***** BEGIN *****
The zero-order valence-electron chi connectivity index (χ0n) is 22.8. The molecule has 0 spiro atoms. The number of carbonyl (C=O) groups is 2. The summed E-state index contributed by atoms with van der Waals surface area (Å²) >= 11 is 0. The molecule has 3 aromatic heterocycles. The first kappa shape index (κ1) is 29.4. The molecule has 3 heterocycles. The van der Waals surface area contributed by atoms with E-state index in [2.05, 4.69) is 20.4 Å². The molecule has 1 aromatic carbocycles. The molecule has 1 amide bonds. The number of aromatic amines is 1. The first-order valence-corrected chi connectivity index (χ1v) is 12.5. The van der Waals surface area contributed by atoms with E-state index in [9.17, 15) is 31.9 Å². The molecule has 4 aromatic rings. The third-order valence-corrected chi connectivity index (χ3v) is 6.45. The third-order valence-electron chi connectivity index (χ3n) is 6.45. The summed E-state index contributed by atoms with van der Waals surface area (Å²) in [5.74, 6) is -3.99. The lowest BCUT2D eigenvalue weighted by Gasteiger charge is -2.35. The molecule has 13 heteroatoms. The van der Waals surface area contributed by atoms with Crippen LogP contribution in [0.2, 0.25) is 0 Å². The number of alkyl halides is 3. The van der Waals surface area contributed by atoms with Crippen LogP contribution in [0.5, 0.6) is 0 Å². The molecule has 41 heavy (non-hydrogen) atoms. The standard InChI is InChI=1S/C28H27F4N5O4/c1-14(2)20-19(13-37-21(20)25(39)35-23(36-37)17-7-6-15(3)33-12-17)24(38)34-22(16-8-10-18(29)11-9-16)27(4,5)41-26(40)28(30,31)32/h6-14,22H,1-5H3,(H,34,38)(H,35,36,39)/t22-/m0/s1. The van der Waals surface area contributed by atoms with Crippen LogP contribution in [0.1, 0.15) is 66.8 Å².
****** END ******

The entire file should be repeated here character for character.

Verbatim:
The zero-order valence-electron chi connectivity index (χ0n) is 22.8. The molecule has 0 spiro atoms. The number of carbonyl (C=O) groups is 2. The summed E-state index contributed by atoms with van der Waals surface area (Å²) >= 11 is 0. The molecule has 3 aromatic heterocycles. The first kappa shape index (κ1) is 29.4. The molecule has 3 heterocycles. The van der Waals surface area contributed by atoms with E-state index in [2.05, 4.69) is 20.4 Å². The molecule has 1 aromatic carbocycles. The molecule has 1 amide bonds. The number of aromatic amines is 1. The first-order valence-corrected chi connectivity index (χ1v) is 12.5. The van der Waals surface area contributed by atoms with E-state index in [9.17, 15) is 31.9 Å². The molecule has 4 aromatic rings. The third-order valence-corrected chi connectivity index (χ3v) is 6.45. The third-order valence-electron chi connectivity index (χ3n) is 6.45. The summed E-state index contributed by atoms with van der Waals surface area (Å²) in [5.74, 6) is -3.99. The lowest BCUT2D eigenvalue weighted by Gasteiger charge is -2.35. The molecule has 13 heteroatoms. The van der Waals surface area contributed by atoms with Crippen LogP contribution in [0.2, 0.25) is 0 Å². The number of alkyl halides is 3. The van der Waals surface area contributed by atoms with Crippen LogP contribution in [0.5, 0.6) is 0 Å². The molecule has 41 heavy (non-hydrogen) atoms. The standard InChI is InChI=1S/C28H27F4N5O4/c1-14(2)20-19(13-37-21(20)25(39)35-23(36-37)17-7-6-15(3)33-12-17)24(38)34-22(16-8-10-18(29)11-9-16)27(4,5)41-26(40)28(30,31)32/h6-14,22H,1-5H3,(H,34,38)(H,35,36,39)/t22-/m0/s1. The van der Waals surface area contributed by atoms with Crippen LogP contribution in [0.1, 0.15) is 66.8 Å².